The word ‘ritual’ is often bandied about without much care for its meaning and significance. Yet, every social and cultural group since the dawn of time has had its share of traditions and rituals. With this examination of Amish rituals, we take a closer look at what their rituals are, and how they developed.
More importantly, we also discuss what the existence of these rituals has done for the Amish people. Did their rituals lead to their establishment as a separate people? Or did their rituals evolve as a result of their separation? Keep reading and you’ll find out.
What this article covers:
- What Do We Mean By Amish ‘Rituals’?
- Amish Religious Rituals
- Amish Societal Rituals
- Amish Courtship Rituals
- Wedding Rituals
- Amish Funeral Rituals
- Amish Punishment Rituals
What Do We Mean By Amish ‘Rituals’?
Rituals are repetitive patterns that symbolize culturally held beliefs. They align the belief system of the individual with that of their cultural group, thereby enhancing social cohesion.
In time, these rituals become second nature to the participant. He or she will continue to partake in them and teach them to the next generation, often without questioning their history or purpose.
Most people immediately think of religion when they hear the word rituals, and they certainly are a big part of any religious observance, but they can take different forms, in different situations.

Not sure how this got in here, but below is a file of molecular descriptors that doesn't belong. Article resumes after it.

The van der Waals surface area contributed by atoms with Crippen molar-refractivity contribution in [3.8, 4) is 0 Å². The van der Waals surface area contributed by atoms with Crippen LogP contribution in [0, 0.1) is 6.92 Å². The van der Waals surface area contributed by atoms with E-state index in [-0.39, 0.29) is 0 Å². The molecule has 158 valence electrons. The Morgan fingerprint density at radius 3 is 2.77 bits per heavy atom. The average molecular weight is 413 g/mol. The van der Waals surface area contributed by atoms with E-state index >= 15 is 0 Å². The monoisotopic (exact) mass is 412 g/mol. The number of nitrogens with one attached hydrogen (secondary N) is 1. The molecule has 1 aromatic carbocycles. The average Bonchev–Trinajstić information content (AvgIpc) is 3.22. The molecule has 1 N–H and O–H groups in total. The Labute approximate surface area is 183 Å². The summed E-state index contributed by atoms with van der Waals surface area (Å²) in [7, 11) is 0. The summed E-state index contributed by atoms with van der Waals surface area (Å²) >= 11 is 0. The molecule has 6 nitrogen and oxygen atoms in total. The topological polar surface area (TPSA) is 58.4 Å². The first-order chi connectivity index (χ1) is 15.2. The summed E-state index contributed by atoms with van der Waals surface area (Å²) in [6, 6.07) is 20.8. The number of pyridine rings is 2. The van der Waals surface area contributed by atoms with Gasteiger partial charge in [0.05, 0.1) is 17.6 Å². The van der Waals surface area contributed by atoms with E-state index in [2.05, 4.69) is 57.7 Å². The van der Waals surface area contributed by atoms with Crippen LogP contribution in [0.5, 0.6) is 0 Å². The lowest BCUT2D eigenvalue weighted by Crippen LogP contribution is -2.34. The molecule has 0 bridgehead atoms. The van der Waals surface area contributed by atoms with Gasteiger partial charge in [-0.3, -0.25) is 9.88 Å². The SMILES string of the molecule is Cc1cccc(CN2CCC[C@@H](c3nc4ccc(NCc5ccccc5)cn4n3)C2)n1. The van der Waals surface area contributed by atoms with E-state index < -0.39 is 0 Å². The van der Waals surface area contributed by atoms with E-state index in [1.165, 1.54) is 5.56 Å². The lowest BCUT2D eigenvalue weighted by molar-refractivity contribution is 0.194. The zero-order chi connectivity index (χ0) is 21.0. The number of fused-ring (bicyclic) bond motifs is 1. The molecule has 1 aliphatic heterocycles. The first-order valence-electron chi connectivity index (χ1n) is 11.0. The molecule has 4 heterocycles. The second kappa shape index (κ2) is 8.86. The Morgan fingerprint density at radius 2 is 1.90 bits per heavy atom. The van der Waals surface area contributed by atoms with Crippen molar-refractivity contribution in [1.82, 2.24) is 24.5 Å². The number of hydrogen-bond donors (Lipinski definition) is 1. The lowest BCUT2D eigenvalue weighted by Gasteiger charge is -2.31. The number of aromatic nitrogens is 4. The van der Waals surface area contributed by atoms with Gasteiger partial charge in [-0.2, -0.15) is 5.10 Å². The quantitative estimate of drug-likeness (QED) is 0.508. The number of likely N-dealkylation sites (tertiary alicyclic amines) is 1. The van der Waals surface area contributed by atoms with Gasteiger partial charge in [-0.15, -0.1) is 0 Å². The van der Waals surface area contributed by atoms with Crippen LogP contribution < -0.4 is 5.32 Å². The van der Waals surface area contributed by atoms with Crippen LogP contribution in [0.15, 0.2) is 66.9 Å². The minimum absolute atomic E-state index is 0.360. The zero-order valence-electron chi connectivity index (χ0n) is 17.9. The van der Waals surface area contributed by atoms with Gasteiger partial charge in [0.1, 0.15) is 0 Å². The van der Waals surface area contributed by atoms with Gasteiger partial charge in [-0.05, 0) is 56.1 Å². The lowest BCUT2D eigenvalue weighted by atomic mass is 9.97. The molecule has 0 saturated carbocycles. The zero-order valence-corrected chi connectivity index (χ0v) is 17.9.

How Are Rituals Different from Traditions?
Traditions are also behaviors handed down from one generation to the next. However, rituals are the consistent series of acts that accompany and solidify a culture’s traditional behaviors and customs.
Without the actions of rituals, the belief behind the traditions will ultimately not survive. Let’s take a look now at some of these rituals that have kept the various traditions, customs, and Amish laws alive.
Amish Religious Rituals
The Amish culture has been developed around their religious beliefs. It’s their religious rituals that set them apart from the very beginning, which caused them to break away from their Anabaptist origins.
Their history can be traced back to centuries before the Amish settled in America, fleeing religious persecution in their native Europe.